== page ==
The Murderous (And Magical) Mandrake Root 🔪🔮
Small doses are hypnotic, medium doses cause hallucinations and a frenzied state, and high doses cause delirium, coma, and death.
“If you're interested in a plant that looks like a person, has visible sex organs, is an aphrodisiac of the first order, contains mind-altering alkaloids such as hyoscyamine, has been known to cure depression and insomnia, then Atropa Mandragora is the plant for you. But be careful. More than one person who has pulled this plant out of the ground has died in the process.” — Margot Berwin
Mandrake (Mandragora spp.) is a small, unassuming plant with a rich history of use as medicine, poison, and tool for mystics and witches. It’s native to regions surrounding the Mediterranean.
The mandrake appears to be a small, unassuming plant above the surface, with dark green leaves and purple or white flowers.
Below the soil, however, lurks a dense, often humanoid root laden with chemicals powerful enough to drive one to madness (or worse.)
The ingredients in mandrake — a group of tropane alkaloids — are the same compounds found in datura (Datura spp.), belladonna, henabne, and the boracherro tree (Brugemansia spp.). This includes scopolamine, atropine, hyoscyamine, and numerous others.
All three compounds are potent poisons and intoxicants, but scopolamine is the most powerful. This substance blurs the lines between illusion and reality for users, leading them to oscillate between lucidity and a dreamlike daze.
During this state, users become susceptible to the power of suggestion. Some reports suggest this compound can temporarily eliminate one’s sense of free will — making them subservient to the whims of others.
In Colombia, one of mandrake’s cousins, the boracherro tree, is used by thieves to extract scopolamine. The concentrated powder can be blown into victims’ faces, causing them to enter a zombie-like stupor. The thieves can then ask them to hand over their money and jewelry or even pull money from a nearby ATM. The stupefied victim obliges unwittingly.
While it’s unclear if mandrake has ever been used in a similar capacity, the astonishing toxicity of the plant makes it unlikely. Mandrake has a much higher concentration of atropine than the boracherro tree — a compound that’s far more poisonous than it is hallucinogenic.
Even in mild doses, the mandrake and its alkaloids put extreme stress on the heart and brain. Many deaths have occurred over the years from this plant.
In low doses, mandrake is hypnotic — inducing feelings of dizziness, confusion, and sedation. It was often used maliciously for this reason — causing users to fall into trance-like states or kill them outright.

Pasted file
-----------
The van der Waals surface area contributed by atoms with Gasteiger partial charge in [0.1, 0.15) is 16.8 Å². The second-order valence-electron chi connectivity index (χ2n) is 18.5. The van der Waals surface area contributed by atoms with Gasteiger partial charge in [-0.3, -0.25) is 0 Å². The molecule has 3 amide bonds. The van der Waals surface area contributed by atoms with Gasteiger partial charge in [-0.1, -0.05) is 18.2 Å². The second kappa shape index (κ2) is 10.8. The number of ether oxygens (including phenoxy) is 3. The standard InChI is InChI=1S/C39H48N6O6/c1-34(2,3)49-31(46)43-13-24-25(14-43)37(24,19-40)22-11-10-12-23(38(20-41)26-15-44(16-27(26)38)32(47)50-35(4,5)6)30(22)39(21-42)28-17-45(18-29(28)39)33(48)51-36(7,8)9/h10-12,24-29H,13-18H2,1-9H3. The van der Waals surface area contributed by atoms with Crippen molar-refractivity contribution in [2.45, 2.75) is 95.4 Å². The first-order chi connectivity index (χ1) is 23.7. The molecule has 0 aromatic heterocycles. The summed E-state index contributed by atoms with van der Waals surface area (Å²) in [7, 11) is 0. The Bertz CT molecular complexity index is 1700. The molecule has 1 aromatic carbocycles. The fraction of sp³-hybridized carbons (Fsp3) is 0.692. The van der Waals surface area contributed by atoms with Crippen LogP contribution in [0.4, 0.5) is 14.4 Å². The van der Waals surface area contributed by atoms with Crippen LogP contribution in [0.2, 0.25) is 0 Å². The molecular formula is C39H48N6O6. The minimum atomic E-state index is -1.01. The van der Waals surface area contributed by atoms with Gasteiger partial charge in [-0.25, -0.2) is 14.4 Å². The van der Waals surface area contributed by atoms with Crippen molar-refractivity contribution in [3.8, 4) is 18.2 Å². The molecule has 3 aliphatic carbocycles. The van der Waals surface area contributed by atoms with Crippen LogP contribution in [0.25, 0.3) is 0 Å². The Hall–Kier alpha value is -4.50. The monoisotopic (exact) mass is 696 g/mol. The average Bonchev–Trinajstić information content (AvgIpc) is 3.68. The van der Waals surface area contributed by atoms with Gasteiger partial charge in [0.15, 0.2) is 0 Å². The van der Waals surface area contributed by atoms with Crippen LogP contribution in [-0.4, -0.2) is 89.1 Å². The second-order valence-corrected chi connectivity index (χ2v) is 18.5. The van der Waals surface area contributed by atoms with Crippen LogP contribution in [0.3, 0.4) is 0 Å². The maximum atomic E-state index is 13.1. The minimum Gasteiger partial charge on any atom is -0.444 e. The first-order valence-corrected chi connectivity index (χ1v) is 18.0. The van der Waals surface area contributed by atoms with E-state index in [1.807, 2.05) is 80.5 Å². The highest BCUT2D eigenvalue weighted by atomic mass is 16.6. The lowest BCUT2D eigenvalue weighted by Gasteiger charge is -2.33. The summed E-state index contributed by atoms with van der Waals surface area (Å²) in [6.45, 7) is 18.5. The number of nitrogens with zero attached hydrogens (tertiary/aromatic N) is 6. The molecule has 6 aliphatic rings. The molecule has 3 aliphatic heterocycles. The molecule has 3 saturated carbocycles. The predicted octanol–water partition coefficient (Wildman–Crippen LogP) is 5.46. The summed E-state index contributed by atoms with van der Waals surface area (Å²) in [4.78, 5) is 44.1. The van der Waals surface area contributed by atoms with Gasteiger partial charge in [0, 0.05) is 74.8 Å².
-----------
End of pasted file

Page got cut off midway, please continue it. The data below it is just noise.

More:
The mandrake’s powerful psychoactive effects, combined with its association with death and the underworld have led to a deep history of lore and superstition around the plant.
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The History & Folklore of the Mighty Mandrake
The uniquely intoxicating and toxic effects of the mandrake, combined with a resemblance to the shape of the human body (complete with sexual organs), have resulted in a lot of superstition surrounding the plant.
The more humanoid the roots shape, the more valuable it was.
Early Europeans believed the dried roots could be dried and kept around the house to protect them from misfortune and infertility.
Some legends state that mandrake roots would fight back if you tried to dig them up. It was thought that the moment the root surfaced above ground, it would release a scream so sharp it could drive anybody in earshot mad — or kill them.
This common myth was portrayed in this Harry Potter scene as the students were taught how to safely transplant the schreeching plant.
Legends like this likely come as a direct result of the plant’s toxicity. If someone harvesting mandrake managed to get some of the fresh juices into an open wound on their hands, it could deliver enough of its toxic cocktail to induce psychotic delirium or death.
To avoid taking damage while collecting mandrake, harvesters would tie the base of the plant to a dog, who would then pull the root from the ground. The harvester could hide from a safe distance and cover their ears.
Medicinally, mandrake was used in small doses as a soporific during surgery, applied topically for joint pain, and as an ingredient with other local herbs to cure depression and mania.
Mandrake also has a strong connection with witches and the supernatural.
Throughout the Middle Ages, mandrake was a popular ingredient in potions and brews — especially love and fertility potions. Some reports suggest it was also a popular addition to witches so-called “flying ointments.”
These ointments combined a mixture of psychoactive herbs that could then be rubbed over the body to induce altered states of consciousness. Topical applications of deliriant plants like mandrake are less toxic than consuming them orally.
One of the most interesting stories of the mandrake claims that the infamously erratic and tyrannical Roman emperor, Caligula, went completely mad after drinking a love potion infused with mandrake. Ironically, he was said to have consumed the potion to “clear his brain” but instead became restless and perpetually terrorized by outlandish apparitions of the sea.
How Mandrake Works
Mandrake owes its effects to a set of tropane alkaloids — hyoscyamine, atropine, and scopolamine.
Other active ingredients include scopine, cuscohygrine, apoatropine, 3-alpha-tigloyloxytropane, 3-alpha, 6-beta-ditigloyloxytropane, and belladonnines.